You are waiting for an appointment in the doctor's office and it looks like she is running late. Unfortunately, your iPhone (or Blackberry) battery is out and other than a Fly Fishing Magazine, all are taken. You suddenly become preoccupied with your son's Bar Mitzvah that is still three years ahead, but you need to reserve a place. You are trying to figure out what day of the week his birthday will fall on in 2013. It falls on Thursday this year, 2010. Is it humanly possible to deduce this without a calendar?

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## 6 comments:

I've got an idea of how to do it though I'm not sure it's right. Hopefully others will be able to build on my answer though.

Yes, it is humanly possible to deduce this without a calendar.

If you know that your son's Bar Mitzvah falls on a Thursday, you know that moving 7 days ahead will also be a Thursday.

All you have to figure out then, is how many 'weeks' there are between 2010 and 2013 then calculate the remaining days (if any) and then move ahead from Thursday that many days.

For instance, we know that (that particular Thursday) 2010 - (that particular Thursday) 2011 is 365 days. And then, there's 366 days from 2011 - 2012 (2012 being a leap year). And then finally, another 365 days from 2012 - 2013 (again, all of these going from the Bar Mitvah's Thursday date to the next year's Bar Mitvah's Thursday date.

So in total, there are 365 + 366 + 365 days and to calculate the number of weeks, we divide this total by 7.

1096 / 7 = 156 + 4 days left over.

So there are 156 weeks and then starting from Thursday:

1: Friday

2: Sat

3: Sun

4: Mon

So, if all my math and logic worked out, it should be a Mon in the year 2013.

We should all know, but do not all know, that April Fool's Day (for instance) moves forward in the weekdays each year MTW etc; except in leap years, when it moves ahead TWO weekdays, since April 1 is after Feb 29.

If the birthday is Thursday this year, it'll be on a Friday in 2011. In 2012 which is a leap year, it'll be on a Saturday or a Sunday depending on when the birthday falls (before or after Feb 29). In 2013 it'll be a Monday in any case, and so forth. Tom

Two great explanations!

Wang definitely gets a puzzle point. Tom also deserves one, but can't get it. Two reasons: he was second here and he also already solved another puzzle this week - Hot Pink Gum Balls.

I just want to add that those of us who like me and can't divide (365 + 366 + 365) = 1096 by 7 in their brain without a piece of paper and can't wrote on a Fly Fishing Magazine, can come to Tom's solution by thinking that:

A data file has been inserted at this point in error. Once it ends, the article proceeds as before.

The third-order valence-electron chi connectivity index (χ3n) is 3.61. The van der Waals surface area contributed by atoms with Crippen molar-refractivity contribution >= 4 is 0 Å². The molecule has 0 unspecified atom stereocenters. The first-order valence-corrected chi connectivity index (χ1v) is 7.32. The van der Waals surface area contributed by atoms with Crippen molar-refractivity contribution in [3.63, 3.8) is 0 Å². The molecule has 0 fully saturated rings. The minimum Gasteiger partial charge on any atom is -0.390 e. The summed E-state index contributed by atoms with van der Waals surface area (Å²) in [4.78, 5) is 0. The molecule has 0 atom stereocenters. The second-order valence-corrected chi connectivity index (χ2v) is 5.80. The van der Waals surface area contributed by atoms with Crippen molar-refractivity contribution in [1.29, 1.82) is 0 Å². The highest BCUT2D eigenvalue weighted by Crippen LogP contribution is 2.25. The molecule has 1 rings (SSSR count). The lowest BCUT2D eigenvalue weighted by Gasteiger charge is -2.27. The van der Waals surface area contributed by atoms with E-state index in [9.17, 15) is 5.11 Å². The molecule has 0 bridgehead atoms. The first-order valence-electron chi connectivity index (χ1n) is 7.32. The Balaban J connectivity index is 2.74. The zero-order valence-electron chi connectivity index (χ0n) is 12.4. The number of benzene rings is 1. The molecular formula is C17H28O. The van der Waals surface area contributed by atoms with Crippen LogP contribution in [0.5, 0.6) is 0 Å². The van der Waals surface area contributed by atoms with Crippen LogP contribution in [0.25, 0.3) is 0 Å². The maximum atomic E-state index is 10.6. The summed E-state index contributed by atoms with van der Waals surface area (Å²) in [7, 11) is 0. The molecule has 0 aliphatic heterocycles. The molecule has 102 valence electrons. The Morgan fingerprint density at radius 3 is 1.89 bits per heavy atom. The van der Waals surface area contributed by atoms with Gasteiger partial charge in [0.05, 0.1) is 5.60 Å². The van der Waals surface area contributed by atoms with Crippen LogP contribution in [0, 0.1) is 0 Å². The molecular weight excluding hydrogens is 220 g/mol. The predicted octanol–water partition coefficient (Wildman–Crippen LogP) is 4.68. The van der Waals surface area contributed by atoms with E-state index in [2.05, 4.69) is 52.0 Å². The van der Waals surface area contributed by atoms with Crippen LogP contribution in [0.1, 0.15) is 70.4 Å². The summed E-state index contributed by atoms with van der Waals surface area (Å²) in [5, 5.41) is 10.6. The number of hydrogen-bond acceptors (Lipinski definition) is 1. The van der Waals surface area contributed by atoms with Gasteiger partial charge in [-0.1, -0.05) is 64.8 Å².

365 days a year is 350 + 15

350 is definitely divisible by 7 as it is half of 700; so whenever you add 350, you end up on the same day of the week

take a loot at 15

it is 14 + 1

add 14 days and you are again on the same day of the week you started with;

so the day shift you have is 1

in a leap year, with 366 days per year, we have a day shift of 2

just like Tom summarized.

Thought it was just common knowledge that whatever day a date is on one year, it's the next day the next year. So his birthday would be on Friday in 2011, Saturday in 2012 and Monday in 2013 because 2012 is a leap year.

If the birthday is on a Thursday in 2010, then the birthday will be on Friday in 2011. Because 2012 is a leap year, one must skip a day, and go to Sunday in 2012, and the child's birthday will fall on Monday in 2013.

2012 is a leap year. A boy having a bar mitzvah in 2013 was likely born in 2000, also a leap year. This means his birthday could be Feb 29, 2000. This raises the question of when the birthday is celebrated in 2010: on Feb 28 or March 1? Let's assume the mom knows this and that the mom is human.

All dates from 2010 advance one weekday in 2011. All dates in 2011 from Jan 1 to Feb 28 advance one day in 2012 and two days in 2013; all dates in 2011 from March 1 till December 31 advance two days in 2012 and 1 day in 2013. The remaining question then is the possibility of the Feb 29, 2000 birthday. The mom will know if her son's birthday is celebrated on Feb 28 or on March 1 of non-leap years such as 2013. So it is possible for her to calculate the weekday of her son's birthday, but for the rest of us, a Feb 29 birthday remains problematic.

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